Roman Catholics and Lutherans, who have battled for more than four centuries, are finding common ground today in the Augsburg Confession, the federal statement that severed them 450 years ago this week.

Throughout the United States and Europe, members of the two branches of Christendom are holding worship services and seminars, even a "Dialogue Dance" to celebrate the confession as a basic statement of Christian beliefs that can unite them.

Earlier this year, the official Catholic-Lutheran dialogue team met in the ancient German city of Augsburg to examine the statement that divided their ecclesiastical ancestors.

Out of this March meeting, the latest in a 15-year series of ecumenical dialogues, came a joint statement citing the Augsburg Confession as an expression of a "common faith."

"What we have rediscovered," the dialogue participants said, "points the way to a confession of our faith here and now, with Catholics and Lutherans no longer divided and in opposition to each other but bearing witness together to the message of the world's salvation in Jesus Christ and proclaiming this message as a renewed offer of the divine grace to today."

The Augsburg Confession dates to 1530, when the Emperor Charles V had assembled the princes from all parts of what is now Germany. The purpose of the Diet, as the gathering was called, was to resolve the religious turmoil that had been unleashed by Martin Luther. Charles needed to reunite the dissidents with the Catholic Church so he could get on with the business of fighting the Turks, who had invaded neighboring Austria.

Charles' strategy was to defuse tensions by letting the Protestant dissenters articulate their views. But Philip Melanchthon's careful statement of Protestant theological views, which history knows as the Augsburg Confession, became instead a rallying point for the dissenters. Though Charles reportedly dozed during the two-hour reading of the statement on June 25, 1530, the crowd gathered in the Augsburg courtyard did not.

The proclamation of Protestant views in the prestigious surroundings gave the Protestants a new solidarity and self-identity.

It took nearly 4 1/2 centuries for passions on both sides to cool enough for theologians to reexamine the confession and conclude, as the dialogue team did last March, that:

"The express purpose of the Augsburg Confession is to bear witness to the faith of the one holy, catholic and apostolic church. Its concern is not with peculiar doctrines nor indeed with the establishment of a new church, but with the preservation and renewal of the Christian faith in its purity -- in harmony with the ancient church and the church of Rome and agreement with the witness of Holy Scripture.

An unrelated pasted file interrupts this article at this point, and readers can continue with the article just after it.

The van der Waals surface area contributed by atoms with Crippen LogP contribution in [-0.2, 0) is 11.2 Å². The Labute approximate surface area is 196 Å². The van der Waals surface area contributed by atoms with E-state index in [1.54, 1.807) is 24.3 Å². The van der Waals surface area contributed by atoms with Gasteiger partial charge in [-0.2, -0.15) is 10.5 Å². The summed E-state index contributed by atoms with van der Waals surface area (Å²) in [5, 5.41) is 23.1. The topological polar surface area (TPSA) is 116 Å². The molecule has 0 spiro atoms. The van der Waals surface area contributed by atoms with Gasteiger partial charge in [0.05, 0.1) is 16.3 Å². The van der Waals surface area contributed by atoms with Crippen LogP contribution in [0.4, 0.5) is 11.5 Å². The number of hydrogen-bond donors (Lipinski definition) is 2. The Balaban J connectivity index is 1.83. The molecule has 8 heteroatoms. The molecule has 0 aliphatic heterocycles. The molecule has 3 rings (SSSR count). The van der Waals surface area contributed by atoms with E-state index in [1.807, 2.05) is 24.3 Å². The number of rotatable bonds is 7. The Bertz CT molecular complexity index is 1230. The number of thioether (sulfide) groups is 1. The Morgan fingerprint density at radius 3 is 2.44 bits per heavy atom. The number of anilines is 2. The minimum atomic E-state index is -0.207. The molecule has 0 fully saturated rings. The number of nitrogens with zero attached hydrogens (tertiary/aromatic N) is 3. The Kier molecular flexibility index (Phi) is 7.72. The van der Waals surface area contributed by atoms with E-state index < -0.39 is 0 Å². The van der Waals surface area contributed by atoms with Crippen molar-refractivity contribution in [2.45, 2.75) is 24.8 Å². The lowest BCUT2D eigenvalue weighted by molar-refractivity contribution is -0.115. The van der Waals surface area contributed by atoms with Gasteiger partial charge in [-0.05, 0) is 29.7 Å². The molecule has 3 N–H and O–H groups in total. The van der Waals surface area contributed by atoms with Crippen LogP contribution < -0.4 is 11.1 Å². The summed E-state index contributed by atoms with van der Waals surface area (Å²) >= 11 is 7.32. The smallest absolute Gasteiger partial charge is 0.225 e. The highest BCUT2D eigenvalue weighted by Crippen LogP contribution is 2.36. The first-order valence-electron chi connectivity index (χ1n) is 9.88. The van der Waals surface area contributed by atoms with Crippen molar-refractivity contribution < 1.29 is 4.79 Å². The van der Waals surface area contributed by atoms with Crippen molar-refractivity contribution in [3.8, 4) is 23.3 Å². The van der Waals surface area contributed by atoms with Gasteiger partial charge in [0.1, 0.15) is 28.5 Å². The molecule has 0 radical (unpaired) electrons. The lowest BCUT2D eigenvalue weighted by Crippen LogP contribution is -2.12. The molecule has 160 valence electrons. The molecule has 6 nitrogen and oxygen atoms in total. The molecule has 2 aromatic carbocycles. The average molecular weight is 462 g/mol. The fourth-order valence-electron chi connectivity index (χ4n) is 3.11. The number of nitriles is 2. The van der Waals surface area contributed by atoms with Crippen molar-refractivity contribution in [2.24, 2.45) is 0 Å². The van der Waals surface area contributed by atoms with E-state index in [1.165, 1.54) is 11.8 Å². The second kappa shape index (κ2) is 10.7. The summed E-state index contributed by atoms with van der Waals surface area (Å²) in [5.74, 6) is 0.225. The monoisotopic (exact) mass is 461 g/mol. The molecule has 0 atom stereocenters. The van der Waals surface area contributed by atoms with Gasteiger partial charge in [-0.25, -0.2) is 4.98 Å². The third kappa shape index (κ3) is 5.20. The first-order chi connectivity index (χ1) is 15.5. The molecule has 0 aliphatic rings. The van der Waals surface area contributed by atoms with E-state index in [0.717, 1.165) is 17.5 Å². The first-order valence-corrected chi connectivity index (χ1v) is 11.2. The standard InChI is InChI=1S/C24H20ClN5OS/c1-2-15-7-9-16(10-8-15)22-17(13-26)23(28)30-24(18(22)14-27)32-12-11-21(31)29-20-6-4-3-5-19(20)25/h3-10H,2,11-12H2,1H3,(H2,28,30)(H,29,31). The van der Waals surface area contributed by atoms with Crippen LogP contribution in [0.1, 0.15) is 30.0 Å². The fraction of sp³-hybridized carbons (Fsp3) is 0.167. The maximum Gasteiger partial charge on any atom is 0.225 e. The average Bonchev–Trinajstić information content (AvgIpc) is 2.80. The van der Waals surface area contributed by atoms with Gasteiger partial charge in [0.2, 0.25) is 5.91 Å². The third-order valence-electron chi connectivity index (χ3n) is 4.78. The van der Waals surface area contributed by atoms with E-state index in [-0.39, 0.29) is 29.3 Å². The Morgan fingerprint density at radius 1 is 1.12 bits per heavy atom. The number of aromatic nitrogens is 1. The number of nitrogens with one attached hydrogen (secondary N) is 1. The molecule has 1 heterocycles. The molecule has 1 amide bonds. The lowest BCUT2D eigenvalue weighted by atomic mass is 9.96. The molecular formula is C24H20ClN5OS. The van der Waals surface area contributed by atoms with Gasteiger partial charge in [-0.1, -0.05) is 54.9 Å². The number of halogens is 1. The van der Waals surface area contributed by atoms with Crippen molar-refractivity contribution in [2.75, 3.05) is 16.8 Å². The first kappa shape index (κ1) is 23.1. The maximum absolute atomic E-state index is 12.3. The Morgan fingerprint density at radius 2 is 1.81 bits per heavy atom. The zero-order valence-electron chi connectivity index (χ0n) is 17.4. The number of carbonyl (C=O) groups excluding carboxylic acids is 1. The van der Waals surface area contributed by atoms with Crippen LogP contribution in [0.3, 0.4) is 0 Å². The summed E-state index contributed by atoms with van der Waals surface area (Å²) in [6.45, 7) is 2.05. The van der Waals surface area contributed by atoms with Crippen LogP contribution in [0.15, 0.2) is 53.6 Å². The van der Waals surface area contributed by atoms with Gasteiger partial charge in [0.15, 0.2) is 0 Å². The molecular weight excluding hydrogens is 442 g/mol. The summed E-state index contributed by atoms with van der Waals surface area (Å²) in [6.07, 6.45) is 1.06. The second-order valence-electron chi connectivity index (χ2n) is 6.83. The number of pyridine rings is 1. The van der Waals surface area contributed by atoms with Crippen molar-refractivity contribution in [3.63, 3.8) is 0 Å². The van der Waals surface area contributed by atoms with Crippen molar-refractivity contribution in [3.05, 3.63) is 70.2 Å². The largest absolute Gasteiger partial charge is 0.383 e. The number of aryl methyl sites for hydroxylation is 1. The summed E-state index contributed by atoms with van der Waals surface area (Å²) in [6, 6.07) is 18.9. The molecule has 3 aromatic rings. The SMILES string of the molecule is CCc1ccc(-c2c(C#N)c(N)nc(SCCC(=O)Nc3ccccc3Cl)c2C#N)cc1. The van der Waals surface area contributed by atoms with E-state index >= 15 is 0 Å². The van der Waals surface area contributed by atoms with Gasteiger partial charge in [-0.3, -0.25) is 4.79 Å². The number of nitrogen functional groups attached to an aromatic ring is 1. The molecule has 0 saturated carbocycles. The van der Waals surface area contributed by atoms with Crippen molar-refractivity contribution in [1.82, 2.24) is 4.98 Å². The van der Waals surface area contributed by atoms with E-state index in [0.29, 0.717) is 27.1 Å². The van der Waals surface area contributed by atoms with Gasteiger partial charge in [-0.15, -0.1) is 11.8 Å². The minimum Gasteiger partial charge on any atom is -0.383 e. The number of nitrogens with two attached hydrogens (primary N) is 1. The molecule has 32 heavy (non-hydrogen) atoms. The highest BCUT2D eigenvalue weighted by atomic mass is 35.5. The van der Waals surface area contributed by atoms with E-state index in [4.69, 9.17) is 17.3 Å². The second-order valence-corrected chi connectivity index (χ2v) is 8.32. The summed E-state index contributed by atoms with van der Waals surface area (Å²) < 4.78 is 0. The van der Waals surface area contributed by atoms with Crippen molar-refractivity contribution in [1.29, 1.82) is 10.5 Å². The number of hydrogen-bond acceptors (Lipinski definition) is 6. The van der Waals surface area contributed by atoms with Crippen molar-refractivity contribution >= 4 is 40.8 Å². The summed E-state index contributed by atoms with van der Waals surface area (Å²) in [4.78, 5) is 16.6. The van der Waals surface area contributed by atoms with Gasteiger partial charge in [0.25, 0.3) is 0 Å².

"The common faith which we have discovered in the Augsburg Confession can also help us to confess this faith anew in our own time," the statement said.

With this kind of agreement on the basic document of the Lutherans, some church officials enthusiastically predicted that intercommunion, even reunion itself between Lutherans, and Roman Catholics, could not be far away.

"There has been a profound reconciliation between us," said the Rev. John Hotchkin, Director of ecumenical affairs for the National Conference of Catholic Bishops and a member of the dialogue team.

But the divisions of 450 years are not easily healed. For all the reconciliation, Lutherans and Catholics are still officially barred from receiving holy communion from each other's altars, although the continuing dialogue team has begun work on this.

Hotchkin is heartened by parishioners' support for healing the breach as reflected by the celebrations of the Augsburg anniversary.

"It's happening all across the country," he said in a quick interview this before two Lutheran synods.

"Everybody on the dialogue team, we're all booked solid," he said, "There are seminars, speeches, worship services. And in Tallahassee a couple of weeks ago, after the last night of a four-week discussion series, everybody went over to the [Lutheran] parish hall and they brought in some beer and a country band and had a Dialogue Dance." CAPTION:

Illustration, Drawing shows Emperor Charles V presiding over the 1530 Diet of Augsburg, at which the princes of what is now Germany were to resolve religious differences. Keystone Press Agency; Picture, The Rev. William V. Montgomery, pastor of Augustana Lutheran Church, leads joint service for Lutherans and Catholics celebrating Augsburg confession. By Fred Sweets -- The Washington Post